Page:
Tuesday, September 23, 2014

The Linux Setup - Andrey Hihlovskiy, Software Engineer

Andrey makes a fascinating point in his interview: that specific software isn’t important when you have choice. For instance, Andrey doesn’t rely on one type of text editor. Instead, he has a few different text editors, in case there’s an issue with one. While it’s nice to have just one piece of software for one type of task, the reality is most of us have some redundancy in our setups, since there aren’t many pieces of software that are completely flawless. Choice allows us to make software perfect by committee.

You can find more of The Linux Setup here.

You can follow My Linux Rig on Google+ here and follow me on Twitter here.

  1. Who are you, and what do you do?

    My name is Andrey Hihlovskiy, I am a Russian software engineer working and living in Bonn, Germany. I work for a German company, startext GmbH. We develop software for archives and museums in Germany and other countries.

    I’m passionate about interpreted languages and open-source software. My tools include Groovy, Gradle, Git and many modern JVM-based frameworks and libraries.

  2. Why do you use Linux?

    I use Linux at work as well as at home. A Linux system for a programmer is like water for a fish—you just live in it. The whole stack—from bash and tcpdump to build tools to IDEs—is open, modular, fast and reliable.

    The ext4 file system is a blessing. It is extremely fast and reliable. I haven’t had any performance or integrity problems with it for years. I reinstall Linux systems once or twice a year; just out of curiosity about new versions or alternate desktops. But I leave /home intact so it just works. Of course, all important files are synced elsewhere, so surviving probable future hard drive failure is not a problem.

  3. What distribution do you run on your main desktop/laptop?

    Currently it is Linux Mint 17 64-bit.

  4. What desktop environment do you use and why do you use it?

    On power machines I use Cinnamon. Nowadays it is a very stable and usable DE, requiring very little (if any) tweaking after installation.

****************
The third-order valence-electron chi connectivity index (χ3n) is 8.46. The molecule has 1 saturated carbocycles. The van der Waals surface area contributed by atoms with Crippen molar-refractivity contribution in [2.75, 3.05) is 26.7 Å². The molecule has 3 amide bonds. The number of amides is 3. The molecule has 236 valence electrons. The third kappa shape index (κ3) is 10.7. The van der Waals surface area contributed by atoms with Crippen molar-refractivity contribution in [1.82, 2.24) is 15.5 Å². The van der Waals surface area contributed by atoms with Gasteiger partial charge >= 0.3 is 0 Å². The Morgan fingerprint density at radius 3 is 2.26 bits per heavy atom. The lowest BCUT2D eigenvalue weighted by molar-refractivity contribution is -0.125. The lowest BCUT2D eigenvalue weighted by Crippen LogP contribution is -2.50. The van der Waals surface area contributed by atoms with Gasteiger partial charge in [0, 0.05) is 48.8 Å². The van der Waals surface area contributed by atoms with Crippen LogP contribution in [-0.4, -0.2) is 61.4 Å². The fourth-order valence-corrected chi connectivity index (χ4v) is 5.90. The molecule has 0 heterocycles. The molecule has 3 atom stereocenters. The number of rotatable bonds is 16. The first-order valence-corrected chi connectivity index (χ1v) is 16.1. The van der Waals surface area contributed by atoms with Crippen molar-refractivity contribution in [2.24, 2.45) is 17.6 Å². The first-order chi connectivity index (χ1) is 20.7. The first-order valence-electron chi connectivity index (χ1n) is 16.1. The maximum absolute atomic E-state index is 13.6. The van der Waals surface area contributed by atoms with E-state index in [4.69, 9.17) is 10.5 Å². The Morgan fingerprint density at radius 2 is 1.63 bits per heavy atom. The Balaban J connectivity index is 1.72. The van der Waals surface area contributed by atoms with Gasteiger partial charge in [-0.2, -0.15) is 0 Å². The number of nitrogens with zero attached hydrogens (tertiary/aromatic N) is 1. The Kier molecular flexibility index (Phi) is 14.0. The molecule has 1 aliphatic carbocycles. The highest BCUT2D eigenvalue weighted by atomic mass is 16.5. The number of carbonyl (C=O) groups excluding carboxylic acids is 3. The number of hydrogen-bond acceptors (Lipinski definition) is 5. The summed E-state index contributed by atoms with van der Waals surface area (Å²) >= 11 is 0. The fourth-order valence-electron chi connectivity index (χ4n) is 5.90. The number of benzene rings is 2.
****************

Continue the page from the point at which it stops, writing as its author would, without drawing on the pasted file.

On legacy machines I use Xfce. Sometimes it seems to be less convenient than Cinnamon, but it is still extremely fast and very stable.

  5. What one piece of software do you depend upon with this distribution? Why is it so important?

    I don’t depend on any particular piece of Linux software. Quite the reverse, I enjoy the interchangeability of all parts. If gedit could not open a 500MB text file, I use Mousepad for it. If diffuse stumbles on comparing files, I use meld instead. Every popular program has alternatives.

  6. What kind of hardware do you run this setup on?

    Power machines: Intel i5 with 16GB operating memory and 500GB hard drive.

    Legacy machines: Intel Atom, 1GB operating memory, 100GB hard drive.

  7. Will you share a screenshot of your desktop?

    Yes!

Andrey Hihlovskiy's desktop

Interview conducted August 4, 2014


The Linux Setup is a feature where I interview people about their Linux setups. The concept is borrowed, if not outright stolen, from this site. If you’d like to participate, drop me a line.

You can follow My Linux Rig on Google+ here, follow me on Twitter here, and subscribe to the feed here.


Tuesday, August 19, 2014

The Linux Setup - Alex J. Reissig, Writer

Alex is great because he’s a real distro-hopper. By practice, but also by vocation. So his setup has lots of tweaks, no doubt based upon things he’s seen in lots of other distros. I myself distro-hop much less than I used to. Part of it is a need for stability. But another part is knowing (or thinking I know) what I like. Like I’m fairly certain I’ll never be a KDE guy. It’s nothing against KDE — it just doesn’t quite click for me. But Alex reminds us it’s good to kick the tires on new distros, just to see if there’s something we can steal for use in our distro of choice.

You can find more of The Linux Setup here.

You can follow My Linux Rig on Google+ here and follow me on Twitter here.

  1. Who are you, and what do you do?

    My name is Alex J. Reissig, although online you’ll see my pen name…AJ Reissig (AJ being a nickname from my childhood). My background is in chemistry, and my day job is as an analyst at Zimmer PowerStation in Moscow, Ohio (USA). Since there is no rest for the wicked, I also keep myself busy by producing YouTube videos about all things Linux (my channel is https://www.youtube.com/user/freedomredux). I also write novels: political fiction and science fiction (my SciFi blog is ariaprime.com). It is my hope that one day the writing and videos can become my full-time profession, but we’re not there…yet.

  2. Why do you use Linux?